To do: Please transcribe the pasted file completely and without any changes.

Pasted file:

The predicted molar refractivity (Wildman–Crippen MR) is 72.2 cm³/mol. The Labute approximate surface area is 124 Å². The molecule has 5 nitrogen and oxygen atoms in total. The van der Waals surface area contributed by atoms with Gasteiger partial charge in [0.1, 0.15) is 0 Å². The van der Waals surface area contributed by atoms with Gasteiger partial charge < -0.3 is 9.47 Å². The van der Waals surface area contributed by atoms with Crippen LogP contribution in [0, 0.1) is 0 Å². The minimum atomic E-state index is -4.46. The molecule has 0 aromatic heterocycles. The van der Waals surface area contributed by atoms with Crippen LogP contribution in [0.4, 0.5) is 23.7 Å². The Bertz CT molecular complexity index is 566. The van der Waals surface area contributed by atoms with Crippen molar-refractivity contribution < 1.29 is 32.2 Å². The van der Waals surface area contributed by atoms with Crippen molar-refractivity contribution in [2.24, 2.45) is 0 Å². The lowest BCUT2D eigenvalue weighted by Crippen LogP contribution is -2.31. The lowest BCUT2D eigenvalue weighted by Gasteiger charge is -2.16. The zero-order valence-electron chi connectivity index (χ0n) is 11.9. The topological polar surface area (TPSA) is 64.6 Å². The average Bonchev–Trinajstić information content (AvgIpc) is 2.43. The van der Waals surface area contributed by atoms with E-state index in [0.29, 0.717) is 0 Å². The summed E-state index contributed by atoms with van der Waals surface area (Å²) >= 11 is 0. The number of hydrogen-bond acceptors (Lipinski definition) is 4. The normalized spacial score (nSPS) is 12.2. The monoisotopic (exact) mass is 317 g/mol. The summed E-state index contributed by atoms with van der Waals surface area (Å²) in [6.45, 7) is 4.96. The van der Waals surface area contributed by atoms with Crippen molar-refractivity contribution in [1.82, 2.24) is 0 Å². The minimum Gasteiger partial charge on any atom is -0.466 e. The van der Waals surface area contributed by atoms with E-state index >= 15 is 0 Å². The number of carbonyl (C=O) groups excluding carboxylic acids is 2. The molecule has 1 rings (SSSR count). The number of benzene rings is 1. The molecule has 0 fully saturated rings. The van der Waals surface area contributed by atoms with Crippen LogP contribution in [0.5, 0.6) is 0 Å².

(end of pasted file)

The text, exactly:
The predicted molar refractivity (Wildman–Crippen MR) is 72.2 cm³/mol. The Labute approximate surface area is 124 Å². The molecule has 5 nitrogen and oxygen atoms in total. The van der Waals surface area contributed by atoms with Gasteiger partial charge in [0.1, 0.15) is 0 Å². The van der Waals surface area contributed by atoms with Gasteiger partial charge < -0.3 is 9.47 Å². The van der Waals surface area contributed by atoms with Crippen LogP contribution in [0, 0.1) is 0 Å². The minimum atomic E-state index is -4.46. The molecule has 0 aromatic heterocycles. The van der Waals surface area contributed by atoms with Crippen LogP contribution in [0.4, 0.5) is 23.7 Å². The Bertz CT molecular complexity index is 566. The van der Waals surface area contributed by atoms with Crippen molar-refractivity contribution < 1.29 is 32.2 Å². The van der Waals surface area contributed by atoms with Crippen molar-refractivity contribution in [2.24, 2.45) is 0 Å². The lowest BCUT2D eigenvalue weighted by Crippen LogP contribution is -2.31. The lowest BCUT2D eigenvalue weighted by Gasteiger charge is -2.16. The zero-order valence-electron chi connectivity index (χ0n) is 11.9. The topological polar surface area (TPSA) is 64.6 Å². The average Bonchev–Trinajstić information content (AvgIpc) is 2.43. The van der Waals surface area contributed by atoms with E-state index in [0.29, 0.717) is 0 Å². The summed E-state index contributed by atoms with van der Waals surface area (Å²) >= 11 is 0. The number of hydrogen-bond acceptors (Lipinski definition) is 4. The normalized spacial score (nSPS) is 12.2. The monoisotopic (exact) mass is 317 g/mol. The summed E-state index contributed by atoms with van der Waals surface area (Å²) in [6.45, 7) is 4.96. The van der Waals surface area contributed by atoms with Crippen molar-refractivity contribution in [1.82, 2.24) is 0 Å². The minimum Gasteiger partial charge on any atom is -0.466 e. The van der Waals surface area contributed by atoms with E-state index >= 15 is 0 Å². The number of carbonyl (C=O) groups excluding carboxylic acids is 2. The molecule has 1 rings (SSSR count). The number of benzene rings is 1. The molecule has 0 fully saturated rings. The van der Waals surface area contributed by atoms with Crippen LogP contribution in [0.5, 0.6) is 0 Å².